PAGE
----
Ever have one of those moments where you were looking for something, and the answer fell right into your lap? That happened to me this week, when I discovered the podcast Serial. Lately I’ve been obsessed with listening to true crime YouTube videos while I clean house. The downside is sometimes I get distracted from cleaning because the nature of the video requires me to watch it. Serial is a podcast (no viewing required!) about the 1999 murder of Hae Min Lee, a high school senior in Baltimore, MD. Adnan Syed, Lee’s ex boyfriend is currently severing a life sentence for her death. The catch–there isn’t any physical evidence that ties Syed to Lee’s murder. He was convicted off of another person’s word, and a cell phone call record that semi lines up with said person’s story. I don’t want to give anything away, so if you are interested, go give it a listen! I’m writing this post later in the week than planned, because the podcast hooked me! Within a matter of days, I had listened to the entire thing. On a side note, my house has never looked cleaner! 😉
Now that I got my rambling out of the way, the heart of this week’s discussion: podcasts in the classroom. After listening to Serial, I did wonder about the educational value. Is this just something to do for fun in the classroom, or is there something significant here? I tried to think of ways to use podcasts in the classroom, and my mind drew a blank. Luckily, I stumbled across people on the internet with much more creativity than I have. Turns out, a lot can be covered with a podcast based lesson! There are English standards that specifically focus on listening skills. Podcasts can also strengthen a student’s analytical skills, especially with a story like Serial, where the listener must think critically about explanations that are presented. What caught my attention the most is that students can listen at 2-3 grade levels higher than they can read! This information, along with links to Serial themed lesson plans can be found at this website.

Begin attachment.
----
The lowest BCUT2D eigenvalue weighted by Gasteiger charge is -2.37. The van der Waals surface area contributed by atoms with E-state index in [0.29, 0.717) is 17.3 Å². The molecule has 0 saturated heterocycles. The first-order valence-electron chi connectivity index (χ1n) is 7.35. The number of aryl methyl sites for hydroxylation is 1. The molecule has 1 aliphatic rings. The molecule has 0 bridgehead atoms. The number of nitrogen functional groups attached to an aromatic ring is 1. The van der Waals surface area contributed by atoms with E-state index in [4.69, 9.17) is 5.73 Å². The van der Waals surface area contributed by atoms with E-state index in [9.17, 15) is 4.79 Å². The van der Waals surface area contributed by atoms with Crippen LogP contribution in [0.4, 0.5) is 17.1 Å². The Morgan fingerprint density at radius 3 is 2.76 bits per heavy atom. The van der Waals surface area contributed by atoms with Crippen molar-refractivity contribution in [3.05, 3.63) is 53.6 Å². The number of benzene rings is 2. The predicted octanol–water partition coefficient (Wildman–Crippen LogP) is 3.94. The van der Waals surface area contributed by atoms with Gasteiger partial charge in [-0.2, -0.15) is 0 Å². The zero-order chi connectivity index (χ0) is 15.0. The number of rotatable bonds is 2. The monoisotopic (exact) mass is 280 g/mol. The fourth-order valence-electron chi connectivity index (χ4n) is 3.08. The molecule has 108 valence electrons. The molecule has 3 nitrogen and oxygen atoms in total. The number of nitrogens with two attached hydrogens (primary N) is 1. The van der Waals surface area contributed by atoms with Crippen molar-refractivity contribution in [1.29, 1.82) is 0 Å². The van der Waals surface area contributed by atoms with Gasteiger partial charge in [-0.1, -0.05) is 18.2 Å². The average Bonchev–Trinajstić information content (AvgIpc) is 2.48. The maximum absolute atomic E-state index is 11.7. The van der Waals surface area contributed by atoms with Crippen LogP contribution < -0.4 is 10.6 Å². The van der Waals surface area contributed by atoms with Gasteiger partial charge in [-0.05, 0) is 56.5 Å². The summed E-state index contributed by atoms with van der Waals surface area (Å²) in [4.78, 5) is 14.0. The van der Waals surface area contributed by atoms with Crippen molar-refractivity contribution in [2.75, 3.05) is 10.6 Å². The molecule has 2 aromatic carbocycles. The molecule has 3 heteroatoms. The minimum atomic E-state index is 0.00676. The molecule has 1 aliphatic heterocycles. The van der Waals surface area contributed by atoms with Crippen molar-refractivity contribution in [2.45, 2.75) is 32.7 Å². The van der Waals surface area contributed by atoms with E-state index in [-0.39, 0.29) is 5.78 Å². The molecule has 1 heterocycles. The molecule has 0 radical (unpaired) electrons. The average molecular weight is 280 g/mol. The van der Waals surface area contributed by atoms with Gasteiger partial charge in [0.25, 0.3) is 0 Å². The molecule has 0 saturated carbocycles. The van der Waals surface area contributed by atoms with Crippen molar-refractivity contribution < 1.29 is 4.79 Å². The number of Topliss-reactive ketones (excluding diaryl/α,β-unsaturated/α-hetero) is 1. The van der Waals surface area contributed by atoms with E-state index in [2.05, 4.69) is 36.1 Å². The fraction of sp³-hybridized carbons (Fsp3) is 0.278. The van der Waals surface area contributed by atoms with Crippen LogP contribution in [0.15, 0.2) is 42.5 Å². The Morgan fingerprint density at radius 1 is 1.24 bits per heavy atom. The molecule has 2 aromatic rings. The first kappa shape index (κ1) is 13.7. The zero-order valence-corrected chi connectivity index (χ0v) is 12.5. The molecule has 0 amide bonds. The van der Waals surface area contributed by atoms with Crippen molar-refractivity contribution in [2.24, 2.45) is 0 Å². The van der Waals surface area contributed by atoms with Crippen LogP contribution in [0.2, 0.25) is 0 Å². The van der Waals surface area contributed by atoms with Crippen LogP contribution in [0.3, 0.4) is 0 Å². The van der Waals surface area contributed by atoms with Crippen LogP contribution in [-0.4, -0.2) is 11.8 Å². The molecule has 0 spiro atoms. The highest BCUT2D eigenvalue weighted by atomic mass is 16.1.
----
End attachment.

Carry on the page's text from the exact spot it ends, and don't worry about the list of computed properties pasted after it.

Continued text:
I really grabbed on to the idea that students can listen at a higher grade level. As an elementary education major, I can see so much value in this–a great chance to not only develop listening, but also vocabulary! With audio listening activities, you can expose students to content that they might otherwise struggle through and never actually get anything out of. I also think that podcasts are a great way to build community among students. When a class reads/listens to a book together, it turns into more than just an assignment–it becomes an experience.
After this week, my attitude towards podcasts has gone from a well, sure…to a heck yes! Now that I’ve learned the educational punch they can pack, I definitely want to look more into how I can incorporate them into my future classroom.